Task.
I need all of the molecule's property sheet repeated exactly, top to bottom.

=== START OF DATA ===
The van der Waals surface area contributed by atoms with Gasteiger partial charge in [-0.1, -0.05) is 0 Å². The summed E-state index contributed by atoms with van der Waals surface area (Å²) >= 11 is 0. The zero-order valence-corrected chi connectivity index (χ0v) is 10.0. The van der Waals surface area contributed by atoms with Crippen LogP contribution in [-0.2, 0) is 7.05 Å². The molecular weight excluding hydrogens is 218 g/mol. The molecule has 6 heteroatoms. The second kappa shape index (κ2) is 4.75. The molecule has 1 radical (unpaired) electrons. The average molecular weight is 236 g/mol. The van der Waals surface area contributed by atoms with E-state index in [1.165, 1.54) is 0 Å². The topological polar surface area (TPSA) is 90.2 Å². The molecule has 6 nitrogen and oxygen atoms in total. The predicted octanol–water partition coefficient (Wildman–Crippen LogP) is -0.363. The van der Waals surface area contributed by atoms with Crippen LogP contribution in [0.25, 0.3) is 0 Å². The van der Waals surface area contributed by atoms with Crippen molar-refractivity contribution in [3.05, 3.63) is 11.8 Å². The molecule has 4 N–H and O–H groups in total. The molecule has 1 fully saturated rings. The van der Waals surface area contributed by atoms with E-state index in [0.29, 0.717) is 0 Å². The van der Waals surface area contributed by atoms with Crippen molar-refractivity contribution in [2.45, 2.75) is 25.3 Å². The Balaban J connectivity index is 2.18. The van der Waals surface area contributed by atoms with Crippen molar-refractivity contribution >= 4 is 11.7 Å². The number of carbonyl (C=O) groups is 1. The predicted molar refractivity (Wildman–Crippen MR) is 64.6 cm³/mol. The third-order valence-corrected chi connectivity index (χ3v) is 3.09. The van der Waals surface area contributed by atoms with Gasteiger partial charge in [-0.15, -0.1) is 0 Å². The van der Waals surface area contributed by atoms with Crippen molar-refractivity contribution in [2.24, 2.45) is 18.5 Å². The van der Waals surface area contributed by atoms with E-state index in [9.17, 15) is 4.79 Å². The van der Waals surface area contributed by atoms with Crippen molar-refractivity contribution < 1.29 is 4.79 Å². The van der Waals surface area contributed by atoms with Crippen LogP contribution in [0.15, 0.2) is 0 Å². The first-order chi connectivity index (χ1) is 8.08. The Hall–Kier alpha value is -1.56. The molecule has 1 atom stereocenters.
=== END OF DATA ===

The van der Waals surface area contributed by atoms with Gasteiger partial charge in [-0.1, -0.05) is 0 Å². The summed E-state index contributed by atoms with van der Waals surface area (Å²) >= 11 is 0. The zero-order valence-corrected chi connectivity index (χ0v) is 10.0. The van der Waals surface area contributed by atoms with Crippen LogP contribution in [-0.2, 0) is 7.05 Å². The molecular weight excluding hydrogens is 218 g/mol. The molecule has 6 heteroatoms. The second kappa shape index (κ2) is 4.75. The molecule has 1 radical (unpaired) electrons. The average molecular weight is 236 g/mol. The van der Waals surface area contributed by atoms with E-state index in [1.165, 1.54) is 0 Å². The topological polar surface area (TPSA) is 90.2 Å². The molecule has 6 nitrogen and oxygen atoms in total. The predicted octanol–water partition coefficient (Wildman–Crippen LogP) is -0.363. The van der Waals surface area contributed by atoms with Crippen LogP contribution in [0.25, 0.3) is 0 Å². The van der Waals surface area contributed by atoms with Crippen molar-refractivity contribution in [3.05, 3.63) is 11.8 Å². The molecule has 4 N–H and O–H groups in total. The molecule has 1 fully saturated rings. The van der Waals surface area contributed by atoms with E-state index in [0.29, 0.717) is 0 Å². The van der Waals surface area contributed by atoms with Crippen molar-refractivity contribution in [2.45, 2.75) is 25.3 Å². The Balaban J connectivity index is 2.18. The van der Waals surface area contributed by atoms with Crippen molar-refractivity contribution >= 4 is 11.7 Å². The number of carbonyl (C=O) groups is 1. The predicted molar refractivity (Wildman–Crippen MR) is 64.6 cm³/mol. The third-order valence-corrected chi connectivity index (χ3v) is 3.09. The van der Waals surface area contributed by atoms with Gasteiger partial charge in [-0.15, -0.1) is 0 Å². The van der Waals surface area contributed by atoms with Crippen molar-refractivity contribution in [2.24, 2.45) is 18.5 Å². The van der Waals surface area contributed by atoms with E-state index in [9.17, 15) is 4.79 Å². The van der Waals surface area contributed by atoms with Crippen molar-refractivity contribution < 1.29 is 4.79 Å². The van der Waals surface area contributed by atoms with Crippen LogP contribution in [0.15, 0.2) is 0 Å². The first-order chi connectivity index (χ1) is 8.08. The Hall–Kier alpha value is -1.56. The molecule has 1 atom stereocenters.